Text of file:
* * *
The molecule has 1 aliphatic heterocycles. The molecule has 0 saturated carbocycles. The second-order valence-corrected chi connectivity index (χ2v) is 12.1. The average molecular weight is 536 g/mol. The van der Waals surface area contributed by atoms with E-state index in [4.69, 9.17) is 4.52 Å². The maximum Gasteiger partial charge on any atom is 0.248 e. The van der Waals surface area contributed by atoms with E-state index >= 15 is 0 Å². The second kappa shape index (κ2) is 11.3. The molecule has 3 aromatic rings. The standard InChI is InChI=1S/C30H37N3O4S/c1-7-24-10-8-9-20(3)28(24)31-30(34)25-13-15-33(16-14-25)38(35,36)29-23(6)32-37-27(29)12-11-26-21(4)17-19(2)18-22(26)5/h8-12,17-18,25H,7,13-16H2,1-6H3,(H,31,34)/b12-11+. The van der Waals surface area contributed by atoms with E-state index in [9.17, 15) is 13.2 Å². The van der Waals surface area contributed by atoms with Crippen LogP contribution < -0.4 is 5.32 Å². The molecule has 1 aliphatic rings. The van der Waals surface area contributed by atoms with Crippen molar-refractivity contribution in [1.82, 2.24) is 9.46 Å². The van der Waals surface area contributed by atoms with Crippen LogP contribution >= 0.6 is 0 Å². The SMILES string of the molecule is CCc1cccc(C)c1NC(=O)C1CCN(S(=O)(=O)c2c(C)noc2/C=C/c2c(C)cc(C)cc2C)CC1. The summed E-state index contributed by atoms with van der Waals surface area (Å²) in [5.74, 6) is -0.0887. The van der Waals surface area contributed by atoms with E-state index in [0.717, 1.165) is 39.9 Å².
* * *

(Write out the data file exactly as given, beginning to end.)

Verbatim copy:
The molecule has 1 aliphatic heterocycles. The molecule has 0 saturated carbocycles. The second-order valence-corrected chi connectivity index (χ2v) is 12.1. The average molecular weight is 536 g/mol. The van der Waals surface area contributed by atoms with E-state index in [4.69, 9.17) is 4.52 Å². The maximum Gasteiger partial charge on any atom is 0.248 e. The van der Waals surface area contributed by atoms with E-state index >= 15 is 0 Å². The second kappa shape index (κ2) is 11.3. The molecule has 3 aromatic rings. The standard InChI is InChI=1S/C30H37N3O4S/c1-7-24-10-8-9-20(3)28(24)31-30(34)25-13-15-33(16-14-25)38(35,36)29-23(6)32-37-27(29)12-11-26-21(4)17-19(2)18-22(26)5/h8-12,17-18,25H,7,13-16H2,1-6H3,(H,31,34)/b12-11+. The van der Waals surface area contributed by atoms with E-state index in [9.17, 15) is 13.2 Å². The van der Waals surface area contributed by atoms with Crippen LogP contribution < -0.4 is 5.32 Å². The molecule has 1 aliphatic rings. The van der Waals surface area contributed by atoms with Crippen molar-refractivity contribution in [1.82, 2.24) is 9.46 Å². The van der Waals surface area contributed by atoms with Crippen LogP contribution >= 0.6 is 0 Å². The SMILES string of the molecule is CCc1cccc(C)c1NC(=O)C1CCN(S(=O)(=O)c2c(C)noc2/C=C/c2c(C)cc(C)cc2C)CC1. The summed E-state index contributed by atoms with van der Waals surface area (Å²) in [5.74, 6) is -0.0887. The van der Waals surface area contributed by atoms with E-state index in [0.717, 1.165) is 39.9 Å².